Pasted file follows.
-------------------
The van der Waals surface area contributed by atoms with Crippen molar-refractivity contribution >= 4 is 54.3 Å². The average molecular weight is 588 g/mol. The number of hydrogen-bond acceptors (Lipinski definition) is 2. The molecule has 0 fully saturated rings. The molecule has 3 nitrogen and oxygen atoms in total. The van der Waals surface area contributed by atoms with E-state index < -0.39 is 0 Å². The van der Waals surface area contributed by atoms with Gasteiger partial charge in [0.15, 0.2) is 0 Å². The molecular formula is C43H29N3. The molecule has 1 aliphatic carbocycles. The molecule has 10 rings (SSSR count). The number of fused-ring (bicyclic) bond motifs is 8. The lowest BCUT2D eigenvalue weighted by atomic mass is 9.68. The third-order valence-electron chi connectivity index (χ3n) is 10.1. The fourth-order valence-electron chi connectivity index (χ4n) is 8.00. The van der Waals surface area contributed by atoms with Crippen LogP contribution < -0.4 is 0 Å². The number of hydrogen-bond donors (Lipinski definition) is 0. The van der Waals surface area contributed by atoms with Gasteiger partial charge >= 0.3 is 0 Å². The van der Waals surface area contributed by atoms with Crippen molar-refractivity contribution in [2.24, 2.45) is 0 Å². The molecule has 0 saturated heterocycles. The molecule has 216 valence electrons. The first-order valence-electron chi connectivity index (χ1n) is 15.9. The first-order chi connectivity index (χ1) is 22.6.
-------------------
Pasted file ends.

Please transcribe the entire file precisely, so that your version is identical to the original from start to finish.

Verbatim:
The van der Waals surface area contributed by atoms with Crippen molar-refractivity contribution >= 4 is 54.3 Å². The average molecular weight is 588 g/mol. The number of hydrogen-bond acceptors (Lipinski definition) is 2. The molecule has 0 fully saturated rings. The molecule has 3 nitrogen and oxygen atoms in total. The van der Waals surface area contributed by atoms with E-state index < -0.39 is 0 Å². The van der Waals surface area contributed by atoms with Gasteiger partial charge in [0.15, 0.2) is 0 Å². The molecular formula is C43H29N3. The molecule has 1 aliphatic carbocycles. The molecule has 10 rings (SSSR count). The number of fused-ring (bicyclic) bond motifs is 8. The lowest BCUT2D eigenvalue weighted by atomic mass is 9.68. The third-order valence-electron chi connectivity index (χ3n) is 10.1. The fourth-order valence-electron chi connectivity index (χ4n) is 8.00. The van der Waals surface area contributed by atoms with Crippen LogP contribution < -0.4 is 0 Å². The number of hydrogen-bond donors (Lipinski definition) is 0. The van der Waals surface area contributed by atoms with Gasteiger partial charge >= 0.3 is 0 Å². The van der Waals surface area contributed by atoms with Crippen molar-refractivity contribution in [2.24, 2.45) is 0 Å². The molecule has 0 saturated heterocycles. The molecule has 216 valence electrons. The first-order valence-electron chi connectivity index (χ1n) is 15.9. The first-order chi connectivity index (χ1) is 22.6.